Sources at Town House said Cabinet had not yet approved the loan earmarked for upgrading Harare’s dilapidated water and sewer infrastructure, as differences have emerged over fresh demands by the Chinese that council pay an additional 8% interest.
“The Ministry of Finance are the guarantors of the loan and indicated that paying the 8%would make the loan expensive. Council has since requested the legal opinion of the Attorney-General,” said a senior council official.
Initially, the Chinese were said to have demanded a down payment of US$14 million before the loan could be released. “The Chinese were told that if the city could raise $14 million, then there would be no need for the loan.
They (Chinese) then reportedly came up with another demand that council pay 8% interest because the city now wanted to access the loan in three tranches instead of one,” said another official.
Town Clerk Dr Tendai Mahachi confirmed that Cabinet had not yet approved the loan, but denied that the Chinese were making fresh demands. “There is nothing like that,” said Mahachi.
“This is a government-to-government loan which is still awaiting Cabinet approval. Conditions of the facility will be known later. People are just speculating. Let’s wait for the Cabinet approval.”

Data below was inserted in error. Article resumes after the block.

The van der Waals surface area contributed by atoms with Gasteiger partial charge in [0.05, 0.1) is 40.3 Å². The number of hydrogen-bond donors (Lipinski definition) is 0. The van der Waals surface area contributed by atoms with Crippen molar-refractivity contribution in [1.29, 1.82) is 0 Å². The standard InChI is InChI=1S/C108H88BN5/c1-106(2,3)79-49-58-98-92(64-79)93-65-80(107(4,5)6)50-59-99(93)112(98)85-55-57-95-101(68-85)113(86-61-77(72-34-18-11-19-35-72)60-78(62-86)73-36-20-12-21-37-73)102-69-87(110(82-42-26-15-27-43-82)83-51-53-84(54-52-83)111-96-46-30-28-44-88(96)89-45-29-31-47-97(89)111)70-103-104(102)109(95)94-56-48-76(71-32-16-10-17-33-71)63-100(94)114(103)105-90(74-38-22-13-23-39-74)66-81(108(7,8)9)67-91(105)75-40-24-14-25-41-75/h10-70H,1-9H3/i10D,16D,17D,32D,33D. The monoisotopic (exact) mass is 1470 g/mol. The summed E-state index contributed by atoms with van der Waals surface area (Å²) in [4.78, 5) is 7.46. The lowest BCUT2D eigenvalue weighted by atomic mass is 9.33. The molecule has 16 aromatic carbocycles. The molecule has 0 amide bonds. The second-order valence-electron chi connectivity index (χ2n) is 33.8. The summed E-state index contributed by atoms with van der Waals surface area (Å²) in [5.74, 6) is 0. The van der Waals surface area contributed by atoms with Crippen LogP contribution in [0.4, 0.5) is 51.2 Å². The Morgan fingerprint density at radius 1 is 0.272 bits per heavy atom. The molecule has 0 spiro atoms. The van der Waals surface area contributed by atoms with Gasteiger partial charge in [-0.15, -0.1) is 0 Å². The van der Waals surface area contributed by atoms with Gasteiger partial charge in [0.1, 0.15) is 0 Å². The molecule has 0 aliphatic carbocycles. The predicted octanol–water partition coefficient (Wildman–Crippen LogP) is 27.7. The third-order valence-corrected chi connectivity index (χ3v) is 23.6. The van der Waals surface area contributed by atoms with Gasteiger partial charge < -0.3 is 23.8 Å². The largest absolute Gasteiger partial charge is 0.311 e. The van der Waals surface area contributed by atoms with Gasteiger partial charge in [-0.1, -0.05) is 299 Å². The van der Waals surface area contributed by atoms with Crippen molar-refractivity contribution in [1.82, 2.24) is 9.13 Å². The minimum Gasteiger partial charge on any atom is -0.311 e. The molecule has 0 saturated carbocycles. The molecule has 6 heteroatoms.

China National Machinery and Equipment Corporation (CNMEC) is expected to do the upgrading works under the project, which is part of the nine economic, technical co-operation and loan deals worth over US$700 million signed between Zimbabwe and China during a visit by Chinese Vice-Prime Minister Wang Qishang. Finance minister Tendai Biti signed the three loan agreements with Li Riougu, the president of the China Export and Import Bank.
Facility to boost water supplies
Harare Town Clerk Tendai Mahachi says the US$144 million loan facility which was extended by the China Export and Import Bank was expected to improve Harare’s water treatment capacity from the current 620 megalitres to 700 megalitres a day.
A water reclamation plant along the Bulawayo road, idle for some time now, would also be commissioned using the loan, thereby enabling the provision of an additional 40 megalitres a day.
“The Chinese loan is set to significantly increase the amount of water available to the people,” said Mahachi. “We are also going to sort out the distribution network by replacing rotten water pipes. The benefit of doing this is reducing what we call non-revenue water, which is water being lost along the way and not going to the people.”
Mahachi said the Chinese were also proposing to open a plant to construct water pipes and hand it over to council once the upgrading project was complete. The sewer system will also benefit, with the Firle and Crowborough treatment works being upgraded to handle more sewerage, thereby enabling all raw sewage to be treated before being discharged in the rivers.